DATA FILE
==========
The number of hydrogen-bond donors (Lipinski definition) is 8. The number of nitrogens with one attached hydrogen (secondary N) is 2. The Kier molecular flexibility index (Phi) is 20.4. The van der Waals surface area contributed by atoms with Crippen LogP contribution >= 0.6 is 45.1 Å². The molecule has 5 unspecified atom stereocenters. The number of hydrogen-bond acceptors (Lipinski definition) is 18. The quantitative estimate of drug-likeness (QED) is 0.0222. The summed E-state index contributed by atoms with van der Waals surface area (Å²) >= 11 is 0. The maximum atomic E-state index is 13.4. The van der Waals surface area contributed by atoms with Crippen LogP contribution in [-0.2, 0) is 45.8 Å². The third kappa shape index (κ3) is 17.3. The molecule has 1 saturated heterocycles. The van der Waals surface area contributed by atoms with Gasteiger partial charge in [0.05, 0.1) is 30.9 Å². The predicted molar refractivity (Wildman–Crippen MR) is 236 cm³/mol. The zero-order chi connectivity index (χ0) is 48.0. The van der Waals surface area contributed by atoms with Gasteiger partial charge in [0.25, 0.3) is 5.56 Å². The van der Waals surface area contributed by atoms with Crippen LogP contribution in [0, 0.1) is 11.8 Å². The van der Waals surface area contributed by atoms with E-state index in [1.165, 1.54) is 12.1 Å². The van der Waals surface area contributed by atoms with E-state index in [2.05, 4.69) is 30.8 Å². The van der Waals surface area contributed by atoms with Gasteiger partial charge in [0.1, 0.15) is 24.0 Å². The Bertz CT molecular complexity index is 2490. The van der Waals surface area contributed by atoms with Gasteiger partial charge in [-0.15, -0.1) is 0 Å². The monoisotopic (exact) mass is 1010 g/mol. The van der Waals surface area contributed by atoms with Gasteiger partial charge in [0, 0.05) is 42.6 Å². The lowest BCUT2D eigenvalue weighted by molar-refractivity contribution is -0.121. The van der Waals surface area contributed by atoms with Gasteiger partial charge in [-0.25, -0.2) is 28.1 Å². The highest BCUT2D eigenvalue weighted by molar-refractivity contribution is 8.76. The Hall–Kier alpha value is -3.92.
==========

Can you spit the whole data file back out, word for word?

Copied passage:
The number of hydrogen-bond donors (Lipinski definition) is 8. The number of nitrogens with one attached hydrogen (secondary N) is 2. The Kier molecular flexibility index (Phi) is 20.4. The van der Waals surface area contributed by atoms with Crippen LogP contribution >= 0.6 is 45.1 Å². The molecule has 5 unspecified atom stereocenters. The number of hydrogen-bond acceptors (Lipinski definition) is 18. The quantitative estimate of drug-likeness (QED) is 0.0222. The summed E-state index contributed by atoms with van der Waals surface area (Å²) >= 11 is 0. The maximum atomic E-state index is 13.4. The van der Waals surface area contributed by atoms with Crippen LogP contribution in [-0.2, 0) is 45.8 Å². The third kappa shape index (κ3) is 17.3. The molecule has 1 saturated heterocycles. The van der Waals surface area contributed by atoms with Gasteiger partial charge in [0.05, 0.1) is 30.9 Å². The predicted molar refractivity (Wildman–Crippen MR) is 236 cm³/mol. The zero-order chi connectivity index (χ0) is 48.0. The van der Waals surface area contributed by atoms with Gasteiger partial charge in [0.25, 0.3) is 5.56 Å². The van der Waals surface area contributed by atoms with Crippen LogP contribution in [0, 0.1) is 11.8 Å². The van der Waals surface area contributed by atoms with E-state index in [1.165, 1.54) is 12.1 Å². The van der Waals surface area contributed by atoms with E-state index in [2.05, 4.69) is 30.8 Å². The van der Waals surface area contributed by atoms with Gasteiger partial charge in [0.1, 0.15) is 24.0 Å². The Bertz CT molecular complexity index is 2490. The van der Waals surface area contributed by atoms with Gasteiger partial charge in [-0.15, -0.1) is 0 Å². The monoisotopic (exact) mass is 1010 g/mol. The van der Waals surface area contributed by atoms with Gasteiger partial charge in [0, 0.05) is 42.6 Å². The lowest BCUT2D eigenvalue weighted by molar-refractivity contribution is -0.121. The van der Waals surface area contributed by atoms with Gasteiger partial charge in [-0.25, -0.2) is 28.1 Å². The highest BCUT2D eigenvalue weighted by molar-refractivity contribution is 8.76. The Hall–Kier alpha value is -3.92.